This was back in '91, '92. At the time, we did not have the internet (That came in '98) and while we had a television, we didn't have access to a television station (less because religion and more because cable costs money and the local access channels came in via antenna and were mostly illegible). I was enrolled in the local public school for approximately half of first grade. I remember very little of this. Mostly the playground, the Candy Day, and how very much I enjoyed buying lunch from the cafeteria because it was something other than sandwiches. My mother, however, had a rather nasty run-in with my teacher--According to family lore Ms. Satoff started shouting at mom in the hallway because I couldn't do math problems in order--and that was the end of my public school career.

However, she had no clue how to homeschool, just that it was something she needed to do because we couldn't afford the alternative--private (and, naturally, Christian) school. So she went to the local bookstore and began buying whatever she could. Grade appropriate used textbooks that she chose without reguard for religious background. I remember a big workbook that was second and third grade material, all subjects together, and as long as I did two pages of math a day I was allowed to do as much of the rest of the subjects as I wanted (This book was approximately the size of a phone book. The math took an entire year to complete. The rest of the book didn't last very long). She bought new reading text books about once a month. These also did not last very long. She began to understand very quickly that, while information retention wasn't much of a problem for most subjects, math was definitely A Problem (all caps required) and that she probably needed to invent something resembling a lesson plan before I ran through everything else she'd bought in the first month.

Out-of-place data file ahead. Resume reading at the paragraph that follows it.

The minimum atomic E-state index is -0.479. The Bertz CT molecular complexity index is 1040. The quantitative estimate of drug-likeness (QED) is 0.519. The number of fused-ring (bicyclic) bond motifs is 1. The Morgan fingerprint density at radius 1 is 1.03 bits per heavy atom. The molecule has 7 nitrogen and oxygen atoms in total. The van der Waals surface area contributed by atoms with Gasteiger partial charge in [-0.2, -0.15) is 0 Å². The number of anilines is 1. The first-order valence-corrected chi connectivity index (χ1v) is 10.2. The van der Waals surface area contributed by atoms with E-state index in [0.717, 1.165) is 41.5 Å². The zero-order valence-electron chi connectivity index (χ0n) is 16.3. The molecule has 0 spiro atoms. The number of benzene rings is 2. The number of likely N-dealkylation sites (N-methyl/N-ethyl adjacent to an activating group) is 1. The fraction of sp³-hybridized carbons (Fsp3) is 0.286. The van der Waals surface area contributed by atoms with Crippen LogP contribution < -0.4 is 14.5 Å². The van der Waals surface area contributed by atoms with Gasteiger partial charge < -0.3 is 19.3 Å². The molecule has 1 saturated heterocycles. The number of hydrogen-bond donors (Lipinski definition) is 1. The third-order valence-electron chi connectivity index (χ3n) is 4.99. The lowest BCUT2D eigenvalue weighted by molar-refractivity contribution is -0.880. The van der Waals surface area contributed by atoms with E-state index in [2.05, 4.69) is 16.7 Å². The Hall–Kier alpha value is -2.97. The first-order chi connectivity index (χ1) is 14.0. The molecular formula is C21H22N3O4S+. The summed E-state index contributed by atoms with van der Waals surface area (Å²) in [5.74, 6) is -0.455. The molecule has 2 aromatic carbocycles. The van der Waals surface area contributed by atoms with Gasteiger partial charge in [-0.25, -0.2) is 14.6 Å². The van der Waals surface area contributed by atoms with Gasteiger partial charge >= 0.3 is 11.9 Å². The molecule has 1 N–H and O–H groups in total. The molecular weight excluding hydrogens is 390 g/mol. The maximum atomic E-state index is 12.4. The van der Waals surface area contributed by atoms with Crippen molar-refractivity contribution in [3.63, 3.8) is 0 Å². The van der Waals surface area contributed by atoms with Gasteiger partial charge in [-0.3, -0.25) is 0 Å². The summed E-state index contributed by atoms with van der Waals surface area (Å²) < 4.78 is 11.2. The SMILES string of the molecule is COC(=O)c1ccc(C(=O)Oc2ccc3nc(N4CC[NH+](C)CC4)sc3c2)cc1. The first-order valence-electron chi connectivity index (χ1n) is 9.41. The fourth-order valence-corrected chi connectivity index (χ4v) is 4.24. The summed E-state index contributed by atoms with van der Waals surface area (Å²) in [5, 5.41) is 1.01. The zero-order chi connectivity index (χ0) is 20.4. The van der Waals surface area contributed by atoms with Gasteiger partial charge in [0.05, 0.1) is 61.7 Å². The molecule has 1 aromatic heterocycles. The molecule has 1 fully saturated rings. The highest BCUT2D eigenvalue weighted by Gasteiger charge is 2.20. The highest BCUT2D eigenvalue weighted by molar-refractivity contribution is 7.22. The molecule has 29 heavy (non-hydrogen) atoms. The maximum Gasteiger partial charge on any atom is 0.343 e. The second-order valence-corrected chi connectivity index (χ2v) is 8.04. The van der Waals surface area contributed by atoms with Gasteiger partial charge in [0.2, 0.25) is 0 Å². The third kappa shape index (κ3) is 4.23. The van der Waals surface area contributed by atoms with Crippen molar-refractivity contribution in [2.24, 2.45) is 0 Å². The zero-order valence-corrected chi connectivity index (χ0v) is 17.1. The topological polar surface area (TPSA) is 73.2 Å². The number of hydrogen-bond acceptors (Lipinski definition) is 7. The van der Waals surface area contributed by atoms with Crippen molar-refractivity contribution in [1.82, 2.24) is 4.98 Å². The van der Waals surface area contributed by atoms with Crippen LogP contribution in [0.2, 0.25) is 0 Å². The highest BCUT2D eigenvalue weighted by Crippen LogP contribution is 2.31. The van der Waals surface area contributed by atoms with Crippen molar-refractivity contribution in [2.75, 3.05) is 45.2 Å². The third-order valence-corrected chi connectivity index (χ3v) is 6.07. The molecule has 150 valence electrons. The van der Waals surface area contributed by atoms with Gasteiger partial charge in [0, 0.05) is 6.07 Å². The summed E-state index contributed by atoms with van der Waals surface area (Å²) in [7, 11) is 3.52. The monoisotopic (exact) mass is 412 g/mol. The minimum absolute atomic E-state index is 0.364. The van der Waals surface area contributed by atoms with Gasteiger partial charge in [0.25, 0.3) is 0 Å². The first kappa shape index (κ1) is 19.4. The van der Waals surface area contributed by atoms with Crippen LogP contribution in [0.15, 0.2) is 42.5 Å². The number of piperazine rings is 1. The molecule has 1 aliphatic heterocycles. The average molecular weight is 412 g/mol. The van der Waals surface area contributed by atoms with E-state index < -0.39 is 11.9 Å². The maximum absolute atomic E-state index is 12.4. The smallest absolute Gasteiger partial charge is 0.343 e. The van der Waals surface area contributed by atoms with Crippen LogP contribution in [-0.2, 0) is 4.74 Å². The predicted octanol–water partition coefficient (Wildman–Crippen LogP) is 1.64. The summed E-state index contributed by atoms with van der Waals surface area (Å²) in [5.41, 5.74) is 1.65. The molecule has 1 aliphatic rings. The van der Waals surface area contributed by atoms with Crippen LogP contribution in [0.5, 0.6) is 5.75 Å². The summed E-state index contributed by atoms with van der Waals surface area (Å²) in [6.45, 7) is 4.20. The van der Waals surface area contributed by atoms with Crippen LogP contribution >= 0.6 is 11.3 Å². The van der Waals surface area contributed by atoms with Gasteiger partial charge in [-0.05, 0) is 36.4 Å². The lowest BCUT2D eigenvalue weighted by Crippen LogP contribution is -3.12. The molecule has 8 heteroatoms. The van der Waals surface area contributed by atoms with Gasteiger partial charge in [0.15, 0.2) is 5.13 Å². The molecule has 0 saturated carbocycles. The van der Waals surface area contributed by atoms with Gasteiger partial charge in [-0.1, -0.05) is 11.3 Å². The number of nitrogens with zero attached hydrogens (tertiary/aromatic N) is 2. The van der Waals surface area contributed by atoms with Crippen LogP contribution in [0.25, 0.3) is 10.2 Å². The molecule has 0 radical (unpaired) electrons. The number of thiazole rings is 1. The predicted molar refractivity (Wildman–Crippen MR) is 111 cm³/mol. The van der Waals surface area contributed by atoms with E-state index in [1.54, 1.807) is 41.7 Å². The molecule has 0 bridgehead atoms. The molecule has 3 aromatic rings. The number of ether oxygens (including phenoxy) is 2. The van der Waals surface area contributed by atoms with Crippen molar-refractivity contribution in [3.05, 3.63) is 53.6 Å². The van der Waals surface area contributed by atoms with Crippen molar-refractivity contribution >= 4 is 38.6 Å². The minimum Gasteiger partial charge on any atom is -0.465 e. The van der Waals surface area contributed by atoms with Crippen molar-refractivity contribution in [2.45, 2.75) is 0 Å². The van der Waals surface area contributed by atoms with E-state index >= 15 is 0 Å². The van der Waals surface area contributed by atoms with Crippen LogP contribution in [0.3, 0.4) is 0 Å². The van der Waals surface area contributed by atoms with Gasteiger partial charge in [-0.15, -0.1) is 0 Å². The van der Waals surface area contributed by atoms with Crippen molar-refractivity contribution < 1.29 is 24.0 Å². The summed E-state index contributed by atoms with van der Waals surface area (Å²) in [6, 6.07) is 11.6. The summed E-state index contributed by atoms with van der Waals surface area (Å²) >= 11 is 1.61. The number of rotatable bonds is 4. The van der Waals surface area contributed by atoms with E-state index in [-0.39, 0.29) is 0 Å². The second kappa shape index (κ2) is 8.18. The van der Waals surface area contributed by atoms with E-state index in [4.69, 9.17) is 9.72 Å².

This was when she started looking for help. And this was when she started running into what I consider to be a big, big problem.